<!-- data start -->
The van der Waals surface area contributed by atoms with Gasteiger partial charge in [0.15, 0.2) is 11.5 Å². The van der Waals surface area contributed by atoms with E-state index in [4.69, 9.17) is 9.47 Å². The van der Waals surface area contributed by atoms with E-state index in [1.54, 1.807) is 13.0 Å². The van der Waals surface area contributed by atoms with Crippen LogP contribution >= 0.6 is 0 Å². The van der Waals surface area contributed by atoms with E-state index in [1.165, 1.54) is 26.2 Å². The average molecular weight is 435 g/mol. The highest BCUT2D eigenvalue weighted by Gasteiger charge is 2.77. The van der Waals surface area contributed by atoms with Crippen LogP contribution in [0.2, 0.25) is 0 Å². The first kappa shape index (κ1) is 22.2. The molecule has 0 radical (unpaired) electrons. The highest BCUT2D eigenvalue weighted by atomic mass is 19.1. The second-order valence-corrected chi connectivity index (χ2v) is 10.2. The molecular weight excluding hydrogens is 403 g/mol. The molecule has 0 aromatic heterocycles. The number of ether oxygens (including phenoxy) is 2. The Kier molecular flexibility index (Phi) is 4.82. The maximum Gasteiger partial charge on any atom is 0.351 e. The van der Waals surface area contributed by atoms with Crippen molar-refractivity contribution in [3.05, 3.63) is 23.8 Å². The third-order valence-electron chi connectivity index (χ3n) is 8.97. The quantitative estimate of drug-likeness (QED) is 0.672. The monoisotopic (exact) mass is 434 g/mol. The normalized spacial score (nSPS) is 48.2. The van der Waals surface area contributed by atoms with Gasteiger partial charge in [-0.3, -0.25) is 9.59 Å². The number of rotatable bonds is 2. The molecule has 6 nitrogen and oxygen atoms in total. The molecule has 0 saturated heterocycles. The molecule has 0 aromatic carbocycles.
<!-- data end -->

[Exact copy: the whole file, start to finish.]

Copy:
The van der Waals surface area contributed by atoms with Gasteiger partial charge in [0.15, 0.2) is 11.5 Å². The van der Waals surface area contributed by atoms with E-state index in [4.69, 9.17) is 9.47 Å². The van der Waals surface area contributed by atoms with E-state index in [1.54, 1.807) is 13.0 Å². The van der Waals surface area contributed by atoms with Crippen LogP contribution >= 0.6 is 0 Å². The van der Waals surface area contributed by atoms with E-state index in [1.165, 1.54) is 26.2 Å². The average molecular weight is 435 g/mol. The highest BCUT2D eigenvalue weighted by Gasteiger charge is 2.77. The van der Waals surface area contributed by atoms with Crippen LogP contribution in [0.2, 0.25) is 0 Å². The first kappa shape index (κ1) is 22.2. The molecule has 0 radical (unpaired) electrons. The highest BCUT2D eigenvalue weighted by atomic mass is 19.1. The second-order valence-corrected chi connectivity index (χ2v) is 10.2. The molecular weight excluding hydrogens is 403 g/mol. The molecule has 0 aromatic heterocycles. The number of ether oxygens (including phenoxy) is 2. The Kier molecular flexibility index (Phi) is 4.82. The maximum Gasteiger partial charge on any atom is 0.351 e. The van der Waals surface area contributed by atoms with Crippen molar-refractivity contribution in [3.05, 3.63) is 23.8 Å². The third-order valence-electron chi connectivity index (χ3n) is 8.97. The quantitative estimate of drug-likeness (QED) is 0.672. The monoisotopic (exact) mass is 434 g/mol. The normalized spacial score (nSPS) is 48.2. The van der Waals surface area contributed by atoms with Gasteiger partial charge in [-0.3, -0.25) is 9.59 Å². The number of rotatable bonds is 2. The molecule has 6 nitrogen and oxygen atoms in total. The molecule has 0 saturated heterocycles. The molecule has 0 aromatic carbocycles.